This kind of thinking has parallels with ideas of the expanding universe.

Expanding cosmos

infinite multiverses

– no ending in sight

Prompt:   Carpe Diem Haiku Kai  – Universal Self

Old timer

Another old photo that turned up this week in my archival dig    It’s a close up of an old steam engine I saw at a vintage car rally a few years ago.   The strange effect on the photo comes from using the HDR filter in Photoshop then converting the image to Black and White.  I quite like the effect – it reminds me the photos in old books from the 1950s.


Prompt:  Black and White Sunday  – tools


It’s raining here today.  Grey wintery rain sweeping in on cold southerly winds.   It’s beginning to look like we’re in for a long, wet winter down here.   As the rain slashes at the windows I continue to retrieve work from the wreck of my old computer.  The process is making me look at my creative work in a new way.  I found a haibun about rain today.   I had thought I would include it in the book on the haibun I was planning back in March.   In the weeks away from the project I’ve had second thoughts.   Do I really want to make a book of my haibun?   It is a convention of haibun writing to write in the first person.   A book devoted entirely to haibun I have written could read like a protracted selfie in prose and poem.    I couldn’t imagine anything more boring.

I’m now thinking I will gather up some haiga, some photographs and a few haibun and make an e-book sometime over the winter.  First I want to finish my archival dig then it looks like I’ll be moving house …

so, for now, I think I’ll reblog some of my older haibun sometimes.   I’ve made a new haiga for this one.


Kathmandu Magic

It was years ago when I walked the streets of Kathmandu. I was young and lucky in a way that only a backpacker would think lucky. The wet season had just began and day after day rain poured down from leaden skies. The roads back to India were washed out, impassable. I was permitted to stay in Kathmandu an extra three weeks although my visa had expired.

I was travelling with a group of Canadians at the time. We shared dorm rooms in a cheap hotel where you straddled a hole in the floor to go the toilet and showered using a bucket and a dipper. At sunset we would meet together on the roof. Looking to the west the two arms of the mountains that embraced Kathmandu dipped low just where the sun went down. There in the gap sat the temple of Swayambhunath, the Monkey Temple. In the setting sun the stupas glowed like sculptured icing sugar.

Before the rains had come the group of us had walked out to the temple along a dusty road. Cows mooched past us and back in the trees some unseen person played an Indian flute. To a bunch of kids straight out of the burbs the sights and sounds were beyond belief.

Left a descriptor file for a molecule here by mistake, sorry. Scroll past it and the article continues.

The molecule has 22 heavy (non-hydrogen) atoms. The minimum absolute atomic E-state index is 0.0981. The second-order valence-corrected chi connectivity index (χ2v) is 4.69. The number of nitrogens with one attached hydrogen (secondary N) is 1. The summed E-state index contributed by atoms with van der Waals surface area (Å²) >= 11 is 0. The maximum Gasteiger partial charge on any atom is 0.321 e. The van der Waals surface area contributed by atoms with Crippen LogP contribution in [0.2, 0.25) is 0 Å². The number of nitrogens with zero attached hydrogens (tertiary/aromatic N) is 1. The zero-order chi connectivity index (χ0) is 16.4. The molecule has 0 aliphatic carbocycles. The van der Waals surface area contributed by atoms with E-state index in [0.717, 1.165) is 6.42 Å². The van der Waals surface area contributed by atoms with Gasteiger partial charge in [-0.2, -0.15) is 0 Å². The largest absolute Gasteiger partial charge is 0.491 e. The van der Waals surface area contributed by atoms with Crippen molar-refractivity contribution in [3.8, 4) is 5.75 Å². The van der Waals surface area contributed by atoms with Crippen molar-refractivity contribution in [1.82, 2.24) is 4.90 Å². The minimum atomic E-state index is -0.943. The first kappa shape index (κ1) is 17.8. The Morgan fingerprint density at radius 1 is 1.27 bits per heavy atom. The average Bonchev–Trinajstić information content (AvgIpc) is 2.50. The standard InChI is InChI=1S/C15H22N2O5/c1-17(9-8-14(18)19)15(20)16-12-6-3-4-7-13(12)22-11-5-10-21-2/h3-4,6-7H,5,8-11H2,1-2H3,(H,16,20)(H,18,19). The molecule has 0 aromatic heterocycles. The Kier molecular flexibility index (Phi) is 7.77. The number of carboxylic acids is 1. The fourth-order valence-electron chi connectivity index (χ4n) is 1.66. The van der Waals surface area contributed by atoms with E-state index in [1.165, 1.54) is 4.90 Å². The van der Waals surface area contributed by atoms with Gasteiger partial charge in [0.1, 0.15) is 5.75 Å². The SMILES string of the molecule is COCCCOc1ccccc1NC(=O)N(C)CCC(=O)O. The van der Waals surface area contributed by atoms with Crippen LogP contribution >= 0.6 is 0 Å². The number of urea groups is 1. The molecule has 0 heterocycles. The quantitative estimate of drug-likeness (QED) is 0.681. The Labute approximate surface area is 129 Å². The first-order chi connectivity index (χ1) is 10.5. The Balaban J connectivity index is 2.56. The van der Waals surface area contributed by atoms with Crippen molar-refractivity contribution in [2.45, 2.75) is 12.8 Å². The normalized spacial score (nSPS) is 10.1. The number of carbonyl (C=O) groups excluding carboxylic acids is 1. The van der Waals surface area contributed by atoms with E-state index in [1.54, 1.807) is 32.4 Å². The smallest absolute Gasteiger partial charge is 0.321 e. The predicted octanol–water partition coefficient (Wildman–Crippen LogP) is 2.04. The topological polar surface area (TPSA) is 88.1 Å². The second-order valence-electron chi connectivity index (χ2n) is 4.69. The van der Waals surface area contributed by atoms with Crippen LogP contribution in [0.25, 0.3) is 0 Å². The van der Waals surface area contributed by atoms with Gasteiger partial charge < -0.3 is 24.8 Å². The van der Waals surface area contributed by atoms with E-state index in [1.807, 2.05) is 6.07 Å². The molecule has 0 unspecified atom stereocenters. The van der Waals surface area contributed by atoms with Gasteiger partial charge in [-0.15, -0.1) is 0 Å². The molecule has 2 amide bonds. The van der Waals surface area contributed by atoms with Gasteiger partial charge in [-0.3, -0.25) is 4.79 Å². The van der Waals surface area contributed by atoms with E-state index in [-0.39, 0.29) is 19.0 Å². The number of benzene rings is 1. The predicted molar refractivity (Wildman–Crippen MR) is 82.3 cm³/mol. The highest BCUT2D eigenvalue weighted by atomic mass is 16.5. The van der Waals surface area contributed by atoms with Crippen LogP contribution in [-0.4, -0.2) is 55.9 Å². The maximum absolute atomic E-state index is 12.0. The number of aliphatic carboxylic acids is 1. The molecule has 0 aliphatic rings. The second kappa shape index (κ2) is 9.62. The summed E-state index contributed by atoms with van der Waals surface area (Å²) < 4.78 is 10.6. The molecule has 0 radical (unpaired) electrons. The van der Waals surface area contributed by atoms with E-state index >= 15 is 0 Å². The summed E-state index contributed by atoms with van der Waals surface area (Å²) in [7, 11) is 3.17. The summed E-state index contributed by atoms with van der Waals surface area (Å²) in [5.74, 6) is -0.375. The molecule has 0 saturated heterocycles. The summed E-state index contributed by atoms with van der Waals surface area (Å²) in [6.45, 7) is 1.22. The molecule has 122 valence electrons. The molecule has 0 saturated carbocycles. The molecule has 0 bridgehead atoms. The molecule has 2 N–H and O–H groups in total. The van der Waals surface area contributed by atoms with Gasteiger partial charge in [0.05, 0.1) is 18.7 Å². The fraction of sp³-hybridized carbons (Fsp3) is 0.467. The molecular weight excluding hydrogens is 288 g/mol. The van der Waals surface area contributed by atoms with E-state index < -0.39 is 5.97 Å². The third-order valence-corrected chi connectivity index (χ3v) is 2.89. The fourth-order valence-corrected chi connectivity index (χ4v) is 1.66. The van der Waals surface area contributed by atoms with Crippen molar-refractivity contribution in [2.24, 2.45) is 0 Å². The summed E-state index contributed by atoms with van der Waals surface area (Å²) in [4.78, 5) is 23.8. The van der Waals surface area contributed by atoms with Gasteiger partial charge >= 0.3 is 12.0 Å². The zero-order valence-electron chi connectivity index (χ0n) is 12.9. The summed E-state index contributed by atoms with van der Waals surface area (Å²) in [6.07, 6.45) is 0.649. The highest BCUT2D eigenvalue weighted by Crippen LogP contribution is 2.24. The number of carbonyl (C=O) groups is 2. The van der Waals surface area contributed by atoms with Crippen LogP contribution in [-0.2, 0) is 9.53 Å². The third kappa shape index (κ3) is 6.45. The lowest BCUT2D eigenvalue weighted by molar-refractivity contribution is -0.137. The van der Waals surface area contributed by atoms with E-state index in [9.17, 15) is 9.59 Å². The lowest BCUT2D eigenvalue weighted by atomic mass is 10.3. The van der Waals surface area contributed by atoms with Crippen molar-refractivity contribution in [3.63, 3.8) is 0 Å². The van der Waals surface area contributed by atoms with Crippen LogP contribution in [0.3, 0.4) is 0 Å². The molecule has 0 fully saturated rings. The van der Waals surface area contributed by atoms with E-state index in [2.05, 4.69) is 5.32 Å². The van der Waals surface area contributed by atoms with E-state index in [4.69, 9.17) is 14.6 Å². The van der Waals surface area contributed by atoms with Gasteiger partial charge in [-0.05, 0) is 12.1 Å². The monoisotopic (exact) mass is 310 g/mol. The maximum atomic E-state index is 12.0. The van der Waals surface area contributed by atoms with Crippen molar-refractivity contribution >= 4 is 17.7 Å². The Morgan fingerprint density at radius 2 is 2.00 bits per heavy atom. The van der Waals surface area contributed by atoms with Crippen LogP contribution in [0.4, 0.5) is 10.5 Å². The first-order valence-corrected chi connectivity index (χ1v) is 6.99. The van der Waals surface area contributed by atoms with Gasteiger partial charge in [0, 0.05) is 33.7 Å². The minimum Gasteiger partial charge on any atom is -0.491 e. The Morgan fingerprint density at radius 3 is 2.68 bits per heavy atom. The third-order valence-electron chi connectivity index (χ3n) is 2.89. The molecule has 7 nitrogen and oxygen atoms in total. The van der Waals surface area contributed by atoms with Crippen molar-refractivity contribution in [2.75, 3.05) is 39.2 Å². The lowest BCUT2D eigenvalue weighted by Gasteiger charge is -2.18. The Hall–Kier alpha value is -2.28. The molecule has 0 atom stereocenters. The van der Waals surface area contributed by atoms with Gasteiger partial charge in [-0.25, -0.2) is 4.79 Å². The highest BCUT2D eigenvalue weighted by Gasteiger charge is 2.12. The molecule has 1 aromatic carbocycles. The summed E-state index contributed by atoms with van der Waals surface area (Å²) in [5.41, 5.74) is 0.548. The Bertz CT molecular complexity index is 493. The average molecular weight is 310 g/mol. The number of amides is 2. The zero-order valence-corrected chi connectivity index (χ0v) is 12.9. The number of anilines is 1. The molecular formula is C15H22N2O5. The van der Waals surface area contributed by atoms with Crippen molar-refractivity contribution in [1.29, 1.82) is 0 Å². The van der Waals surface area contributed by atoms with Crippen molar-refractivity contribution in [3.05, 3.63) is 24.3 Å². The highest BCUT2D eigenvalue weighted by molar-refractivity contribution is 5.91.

‘I feel like I’m walking through the pages of a National Geographic magazine,’ said a Canadian boy.

‘I feel like I’m in fairyland,’ his girlfriend replied.

When the road to India cleared we moved on. Each took their own path then, found their own way forward. None of looked like the innocent kids we’d been when we ridden into town on a rickety bus weeks before.

                                                                                       kathmandu magic

prompt:   One Word Challenge – rain

‘Universal Soldier’


Today Australia celebrates Anzac Day. I’m not quite sure what people think they are celebrating. The Anzac battle was a terrible battle dragged on for months on a muddy hillside in Turkey. I’ve been there and heard both sides of the story. No one won and countless lives were lost in appalling conditions. To me it’s an example of the ultimate futility of war.
The song ‘Universal Soldier’ by Buffy Saint Marie says everything I think about war brilliantly. I’m reblogging this from a blog of one my very first blogging friends, Pearlz.

Originally posted on Pearlz Dreaming:

Yesterday evening I sang Buffy Saint Marie’s ‘Universal Soldier’ and that about sums up how I feel about war…

Today Australia remembers the Anzacs and many other soldiers still out in the field.

Here is Buffy talking about what inspired this song, followed by her singing it.

Here is a poem of my own about loss.

‘Blue Bonnets’

Funerals like rain
Fall from clouds
Young boys say ‘goodbye’
As father’s lowered to the ground

Mother stands alone
Tears become her shroud
Funeral goers utter not a sound.

She hears blue guitar strums
She’s pounding melancholy’s drums.

Texas and Tully are so far apart
Yet they share skies
Where hawks and heron fly

Storms and troubles rock both their shores
Warn their people to depart.

She tells her children
the legend of the Texas Blue Bonnet flower

A young girl gave up her warrior doll,
The last reminder of family,

View original 137 more words

Ancient Wonders

I’m still sorting through the wreckage of my old computer and retrieving images.   I found these today and thought they’d work well for Paula’s new challenge Traces of the Past on her blog, Lost in Translation.   I took them in 2012 in Turkey.  I’ve posted them on my blog before but today feels like a good day to reblog them.  

My travels in 2012 seem so long ago now – personal ancient history disappearing into the shadows of memory.   Maybe that’s what I was thinking when I processed these images so dramatically.